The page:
For nearly five years I have wanted to write something about the surrealist painter Emil Bafdescu: about his paintings, one of which hangs in a little restaurant in Melbourne, and about his disappearance, which is still a mystery. But this is probably not going to be the book I imagined. Nothing has quite worked out the way I planned.
With the small inheritance he received upon his father's death, Miles has come to Europe on the trail of the Romanian surrealist, who disappeared into a forest in 1967. But in trying to unravel the mystery of Bafdescu's secret life, Miles must also reckon with his own.
Faced with a language and a landscape that remain stubbornly out of reach, and condemned to wait for someone who may never arrive, Miles is haunted by thoughts of his ex-girlfriend, Alice, and the trip they took to Venice that ended their relationship.
Uncanny, occasionally absurd, and utterly original, Fever of Animals is a beautifully written meditation on art and grief.
©2015 Miles Allinson (P)2015 Bolinda Publishing Pty Ltd
"As this fever-dream of a novel veers between the quotidian and the nightmarish, it asks vital and difficult questions about the role of art, politics, madness, identity and intimacy...[a] deeply impressive debut." (Books + Publishing)
"This is an exquisite, painterly novel, and Allinson is a writer destined for a cult following." (Emily Bitto, award-winning author of The Strays)
This was very well written, and very well read by Tom Hoskins, which saved it from becoming too self-indulgent, heavy or pretentious, a major risk given the introspection of the narrator and the themes of death, relationships, art, surrealism and travelling.
I give it four stars rather than five because I felt there was a flatness to the narrator's relationship with Alice, a lack of depth to the depiction of Alice herself, and something missed in conveying what happened in Venice. These stood out for me, in a book which was otherwise very successful in maintaining interest and belief in a main character who I didn't always have sympathy for, through a brooding and rather claustrophobic narrative.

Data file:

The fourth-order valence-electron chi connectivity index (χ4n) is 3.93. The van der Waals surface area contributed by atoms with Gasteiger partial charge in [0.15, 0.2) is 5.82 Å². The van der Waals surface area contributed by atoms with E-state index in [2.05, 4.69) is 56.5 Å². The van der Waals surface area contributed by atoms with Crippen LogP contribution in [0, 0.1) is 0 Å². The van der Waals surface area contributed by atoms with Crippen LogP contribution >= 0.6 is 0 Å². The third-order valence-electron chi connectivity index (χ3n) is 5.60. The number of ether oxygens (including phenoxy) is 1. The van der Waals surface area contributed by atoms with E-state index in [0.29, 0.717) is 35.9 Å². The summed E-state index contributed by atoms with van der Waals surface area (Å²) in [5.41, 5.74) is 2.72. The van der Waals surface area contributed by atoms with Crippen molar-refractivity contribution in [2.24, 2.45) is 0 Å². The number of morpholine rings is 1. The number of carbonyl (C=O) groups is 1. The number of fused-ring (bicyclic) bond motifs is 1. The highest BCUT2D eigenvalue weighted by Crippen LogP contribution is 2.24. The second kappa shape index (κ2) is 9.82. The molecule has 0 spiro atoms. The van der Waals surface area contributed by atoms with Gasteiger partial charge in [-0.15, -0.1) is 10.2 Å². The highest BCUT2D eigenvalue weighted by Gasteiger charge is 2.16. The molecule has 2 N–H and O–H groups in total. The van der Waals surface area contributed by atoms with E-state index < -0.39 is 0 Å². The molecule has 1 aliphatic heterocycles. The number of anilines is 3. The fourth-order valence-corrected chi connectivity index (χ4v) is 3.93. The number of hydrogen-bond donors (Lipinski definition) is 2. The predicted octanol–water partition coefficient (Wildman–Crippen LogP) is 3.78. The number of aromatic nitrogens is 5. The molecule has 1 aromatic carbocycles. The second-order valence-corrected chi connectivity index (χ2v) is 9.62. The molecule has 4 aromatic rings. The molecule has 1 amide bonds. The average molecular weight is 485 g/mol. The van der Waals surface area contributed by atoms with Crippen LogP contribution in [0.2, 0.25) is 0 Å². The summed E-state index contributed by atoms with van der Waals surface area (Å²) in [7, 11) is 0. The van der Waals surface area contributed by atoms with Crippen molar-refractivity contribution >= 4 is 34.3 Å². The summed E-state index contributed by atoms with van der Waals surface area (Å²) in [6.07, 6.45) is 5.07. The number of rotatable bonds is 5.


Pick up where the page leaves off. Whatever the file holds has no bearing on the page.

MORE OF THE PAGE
I'm interested in art, especially surrealism, and I went to the London exhibitions referenced in the book around 2005/2006. The book expounds at length about various artists, about art in general and about surrealism in particular, I don't know what it would be like to read it with no special interest. It's quite explanatory, so perhaps that wouldn't be an issue and might even give an extra dimension to the book. I don't know.
It's an unusual book and I think it was done well. There's a question in the Audible review prompts which asks, "Would you recommend this book to a friend"? I've chosen not to answer that, because I wouldn't actually recommend it. I have no idea if other people would like it as much as I did. But I would mention it, and if the friend decided for themselves to read it I would be very interested in what they thought. I suppose I would say that I very much recommend this to anyone who is willing to take a chance, read something different, and make up their own mind.
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